If you’re reading this I am sure that you’ve also heard of the mysterious powers of the Acai Berry and it’s possible uses. I thought I’d dig up some information on it from various sources and see if I can find anything that confirms all the statements and claims.
The açaí palm, or aqai, is a member of the genus Euterpe, which contains eight species of palm trees that are native to Central and South America, from Belize southward to Brazil and Peru. These palms grow mainly in swamps and floodplains.
The genus is named after the muse Euterpe of Greek mythology. Euterpe are tall, slender palms growing to 15–30 meters, with pinnate leaves up to 3 meters long. Many of the palms that were once in the genus Euterpe have been reclassified into the genus Prestoea (Riffle, 2003). The species Euterpe oleracea is usually called Açaí Palm, after the European adaptation of the Tupian word ïwasa’i, ‘[fruit that] cries or expels water’.
Açaí palms are fast-growing, and are cultivated for both their fruits and for their superior hearts of palm. Global demand for the fruit has expanded rapidly in recent years, and açaí is now cultivated for that purpose primarily. The closely-related species Euterpe edulis (jucara) is now predominantly used for hearts of palm.
Recently, the açaí “berry” has been touted and marketed as a highly beneficial dietary supplement. Companies sell açaí berry products in the form of tablets, juice, smoothies, instant drink powders, and whole fruit.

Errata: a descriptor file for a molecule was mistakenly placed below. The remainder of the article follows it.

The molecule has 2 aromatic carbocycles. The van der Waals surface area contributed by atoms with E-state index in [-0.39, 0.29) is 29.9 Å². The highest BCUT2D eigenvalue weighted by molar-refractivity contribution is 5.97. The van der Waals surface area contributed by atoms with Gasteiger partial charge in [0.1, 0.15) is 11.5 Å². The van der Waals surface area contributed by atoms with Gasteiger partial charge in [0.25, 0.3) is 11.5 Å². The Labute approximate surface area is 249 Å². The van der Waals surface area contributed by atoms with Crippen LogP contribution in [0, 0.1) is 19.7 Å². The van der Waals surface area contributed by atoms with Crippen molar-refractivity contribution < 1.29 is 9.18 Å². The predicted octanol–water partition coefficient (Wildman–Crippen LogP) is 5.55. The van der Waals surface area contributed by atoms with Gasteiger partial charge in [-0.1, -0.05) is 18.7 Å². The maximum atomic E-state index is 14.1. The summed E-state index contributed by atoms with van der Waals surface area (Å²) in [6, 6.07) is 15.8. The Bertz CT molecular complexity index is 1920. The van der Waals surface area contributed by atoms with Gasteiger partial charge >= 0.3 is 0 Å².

Marketers of these products make claims that açaí provides increased energy levels, improved sexual performance, improved digestion, detoxification, high fiber content, high antioxidant content, improved skin appearance, improved heart health, improved sleep, and reduction of cholesterol levels. More dubious claims include reversal of diabetes and other chronic illnesses, as well as expanding size of the penis and increasing men’s sexual virility and sexual attractiveness to women. Açaí is most commonly marketed as a weight loss product.
As of March 2009, there are no controlled studies backing up any of these claims. According to ABC News correspondent Susan Donaldson, these products have not been evaluated (in the United States) by the FDA, and their efficacy is questionable.In late 2008, lawyers for The Oprah Winfrey Show began investigating alleged statements from supplement manufacturers who suggested that frequent Oprah guest Dr. Mehmet Oz had recommended their product or açai in general for weight loss.
NBC News also had this news snippet on the Acai Berry
Other than these 2 articles (video) I cant seem to find any more information about the Acai Berry, it’s rumoured benefits and or side effects. I have to be honest, I won’t trust anything that somone punts as a way to make very good money, especially when she goes on more about the money she makes than the benefits she gains from the product… Also be on the lookout for scammers that sell trial versions of the product, there have been numerous reports on people losing lots of money and receiving nothing in return.
Watch this space for more Acai Berry information…